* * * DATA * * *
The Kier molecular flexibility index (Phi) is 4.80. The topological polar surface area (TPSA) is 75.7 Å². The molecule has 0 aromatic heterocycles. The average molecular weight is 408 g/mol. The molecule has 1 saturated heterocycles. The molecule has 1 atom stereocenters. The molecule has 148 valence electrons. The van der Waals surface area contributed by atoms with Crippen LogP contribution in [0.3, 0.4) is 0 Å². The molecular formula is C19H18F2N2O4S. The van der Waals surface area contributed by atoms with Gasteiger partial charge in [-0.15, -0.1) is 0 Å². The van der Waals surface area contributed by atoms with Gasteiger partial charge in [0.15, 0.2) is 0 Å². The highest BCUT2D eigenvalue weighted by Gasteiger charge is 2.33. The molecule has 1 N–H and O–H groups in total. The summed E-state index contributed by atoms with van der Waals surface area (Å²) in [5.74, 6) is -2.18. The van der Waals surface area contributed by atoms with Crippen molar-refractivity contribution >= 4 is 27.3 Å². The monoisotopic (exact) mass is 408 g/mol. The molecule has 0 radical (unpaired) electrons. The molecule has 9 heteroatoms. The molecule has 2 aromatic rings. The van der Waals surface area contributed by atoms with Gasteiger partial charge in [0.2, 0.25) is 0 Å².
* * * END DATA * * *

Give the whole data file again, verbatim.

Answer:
The Kier molecular flexibility index (Phi) is 4.80. The topological polar surface area (TPSA) is 75.7 Å². The molecule has 0 aromatic heterocycles. The average molecular weight is 408 g/mol. The molecule has 1 saturated heterocycles. The molecule has 1 atom stereocenters. The molecule has 148 valence electrons. The van der Waals surface area contributed by atoms with Crippen LogP contribution in [0.3, 0.4) is 0 Å². The molecular formula is C19H18F2N2O4S. The van der Waals surface area contributed by atoms with Gasteiger partial charge in [-0.15, -0.1) is 0 Å². The van der Waals surface area contributed by atoms with Gasteiger partial charge in [0.15, 0.2) is 0 Å². The highest BCUT2D eigenvalue weighted by Gasteiger charge is 2.33. The molecule has 1 N–H and O–H groups in total. The summed E-state index contributed by atoms with van der Waals surface area (Å²) in [5.74, 6) is -2.18. The van der Waals surface area contributed by atoms with Crippen molar-refractivity contribution >= 4 is 27.3 Å². The monoisotopic (exact) mass is 408 g/mol. The molecule has 0 radical (unpaired) electrons. The molecule has 9 heteroatoms. The molecule has 2 aromatic rings. The van der Waals surface area contributed by atoms with Gasteiger partial charge in [0.2, 0.25) is 0 Å².